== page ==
“When did you first move to America, Matt?” my teacher asked me — in front of my entire sixth-grade English class. She had called on me to read aloud from the short story we were studying and, apparently, was surprised that I somehow managed to read several paragraphs without a hitch.
“A few months ago,” I replied. It was my first year as a student in the U.S. after moving from the Philippines to Las Vegas.
“But your English is so wonderful!” she said, smiling.
“Well, our primary language of instruction in the Philippines is English.” It was my first instinct to throw shade, but I immediately felt my face grow hot.
In the tense silence, I asked to go to the bathroom. I could taste the salt in my tears on the walk over and locked myself in a stall until recess. It was the same defense tactic I deployed against bullies in gym class who called me “faggot.”
I’m sure my teacher meant well, but she might as well have said, “Your English is good for an immigrant.” It’s a variation on a phrase everyone in a minority group has had to hear. “She’s confident for a woman.” “He’s eloquent for a black guy.” “She’s pretty for a lesbian.” Our positive defining qualities are constantly tempered by the fact of difference. If you’re different, praise becomes patronizing.
I came out as gay to my mother the following year. We were on the road in her Ford Taurus, on the way to my 13th birthday party. She said she knew. Mothers always know, she told me. But the slight purse in her lips told me that mothers know something else.
“Natakot ako para sa ‘yo,” she said to me 10 years later, over my college graduation weekend. She, my stepfather, and I were reminiscing at dinner and our talk had turned to the day I came out. She confessed to me in her forthright Tagalog, “I was scared for you.”
We were already different when we moved to America, she said. Being Filipino immigrants, she knew there were obstacles, barriers in our way like the culture and the language. We already had thick, fresh-off-the-boat accents. Why did I have to go and add a lisp?
My coming-out had given the bullies in middle school an extended list of things to pick on: my accent, the foreign lunches I packed, the limpness of my wrists, my crush on the blonde, blue-eyed heartthrob of Swainston Middle School. America had provided no reprieve from the Filipino kids at my old all-boys Catholic school in Manila who wanted to expel me from campus because they thought I was a girl. There were a handful of supportive friends, both in the Philippines and in Las Vegas, most of them other kids who came out in college.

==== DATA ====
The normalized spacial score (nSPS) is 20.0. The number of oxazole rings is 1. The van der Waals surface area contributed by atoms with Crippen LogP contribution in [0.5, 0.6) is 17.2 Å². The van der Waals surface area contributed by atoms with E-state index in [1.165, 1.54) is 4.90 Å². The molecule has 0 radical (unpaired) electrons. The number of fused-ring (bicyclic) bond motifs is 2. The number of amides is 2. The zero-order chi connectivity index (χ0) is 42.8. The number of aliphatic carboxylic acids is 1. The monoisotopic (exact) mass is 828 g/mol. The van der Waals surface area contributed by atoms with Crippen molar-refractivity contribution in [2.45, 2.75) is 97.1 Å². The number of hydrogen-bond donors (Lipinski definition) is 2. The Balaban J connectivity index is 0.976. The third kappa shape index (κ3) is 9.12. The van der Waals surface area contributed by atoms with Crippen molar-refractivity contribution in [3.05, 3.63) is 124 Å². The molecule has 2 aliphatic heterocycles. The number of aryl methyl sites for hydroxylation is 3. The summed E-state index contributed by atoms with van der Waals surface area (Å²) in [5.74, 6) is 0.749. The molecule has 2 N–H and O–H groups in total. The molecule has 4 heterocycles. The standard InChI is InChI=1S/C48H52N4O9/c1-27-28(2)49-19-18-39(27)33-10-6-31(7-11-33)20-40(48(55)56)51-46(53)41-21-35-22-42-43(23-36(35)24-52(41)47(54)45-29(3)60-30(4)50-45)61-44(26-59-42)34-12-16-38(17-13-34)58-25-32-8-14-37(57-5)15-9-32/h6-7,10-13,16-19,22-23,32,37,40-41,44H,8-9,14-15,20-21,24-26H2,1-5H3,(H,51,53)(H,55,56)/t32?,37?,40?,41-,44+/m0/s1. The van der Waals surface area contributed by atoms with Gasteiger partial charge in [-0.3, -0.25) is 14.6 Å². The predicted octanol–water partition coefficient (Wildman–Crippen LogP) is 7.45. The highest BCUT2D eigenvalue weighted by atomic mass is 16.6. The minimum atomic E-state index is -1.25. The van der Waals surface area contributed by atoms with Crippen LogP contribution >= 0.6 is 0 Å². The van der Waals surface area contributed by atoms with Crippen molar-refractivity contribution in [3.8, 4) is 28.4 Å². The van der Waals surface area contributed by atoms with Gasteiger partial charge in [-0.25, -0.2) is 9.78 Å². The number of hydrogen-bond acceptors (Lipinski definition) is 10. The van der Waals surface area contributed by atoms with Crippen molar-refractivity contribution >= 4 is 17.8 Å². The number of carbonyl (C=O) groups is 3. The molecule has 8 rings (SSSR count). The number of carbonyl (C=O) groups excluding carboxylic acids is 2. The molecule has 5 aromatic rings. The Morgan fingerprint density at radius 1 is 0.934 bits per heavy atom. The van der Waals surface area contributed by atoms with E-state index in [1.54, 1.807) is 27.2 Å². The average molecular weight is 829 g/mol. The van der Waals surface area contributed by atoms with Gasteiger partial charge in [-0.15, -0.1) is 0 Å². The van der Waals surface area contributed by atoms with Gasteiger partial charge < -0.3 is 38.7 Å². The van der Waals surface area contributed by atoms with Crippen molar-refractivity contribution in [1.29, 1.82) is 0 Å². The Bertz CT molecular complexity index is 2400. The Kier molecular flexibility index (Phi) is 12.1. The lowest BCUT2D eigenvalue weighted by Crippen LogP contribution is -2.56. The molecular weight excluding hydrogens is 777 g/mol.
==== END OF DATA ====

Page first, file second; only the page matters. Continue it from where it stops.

But for the longest time, the only cheerleader I had on my side was my mom, whether it was when we were in America together or via Skype from across the Pacific when she and my stepfather moved back to the Philippines. At dinner, they were alert and elated to be with me despite the jet lag and 24 hours of traveling from Manila to Poughkeepsie for my graduation. It wasn’t until I saw them standing in front of Vassar’s main building that I realized how far they had come. How far I had come.
“Natakot ako para sa ‘yo,” said my mother. She toasted her elderflower cocktail against mine and took a sip. She smiled. “But not anymore.”
The next morning, I walked up a stage, curling a rainbow-colored tassel around my fingers. I bowed in front of a woman with kind eyes and she put a lei over my head. It smelled sweet, bristling against the nape of my neck. I adjusted it and the rainbow tassel got caught in a flower. I was afraid if I tugged it out that the whole thing would fall apart. So I let them hang there as I stepped to the podium.
In the audience were many happy faces, other graduating seniors with leis, their parents with glistening eyes. I cleared my throat. I thanked the Asian Pacific Alumnae/i of Vassar College, reading the cue card tucked in the podium, for hosting the annual Lei Ceremony to welcome their newest members. Inductees into the APAVC were asked to say a few words, something about our experiences at school, something we thought the attendees might like to hear, something to say thanks.
Then I saw my stepfather in the front row, his camcorder in one hand and a handkerchief in the other. Next to him was my grinning mother. Her teeth gleamed like a white picket fence. Her cheeks were stained with Dior mascara and joy. She wasn’t scared for me anymore. So I thanked them.
I thanked her for not batting an eye and keeping her eyes on the road when I came out to her. I thanked him for accepting me, not as baggage from her first marriage, but as a son of his own. I thanked them for driving to my high school and barging into West Side Story rehearsal wielding my Vassar acceptance letter when really the only acceptance I needed, I’d already received twice over. For the financial and emotional sacrifices they’d made to send me to college across the country. For believing in my choice to stay in New York while they returned to the other side of the world, just a phone call away. For paying my phone bill.
I twirled my rainbow tassel at the end of my lei. I thanked myself for coming out when I did, for accepting myself when I did. I never had to worry about fitting in with others, instead busying myself with loving my own skin — being Filipino, being gay, being different. I’ve had 10 years of practice, becoming the first person in my family to finish school in America (as an English major, no less). It was an education I wouldn’t have done any other way.
As I stepped down and back into the audience, my parents stood up and applauded, leading others to take to their feet. My name was announced again: Matthew Manahan Ortile.
In the Filipino tradition, the middle name you receive is your mother’s maiden name. Roughly translated from Tagalog, manahan can mean “what is to be inherited.”
I like to think I got her pride.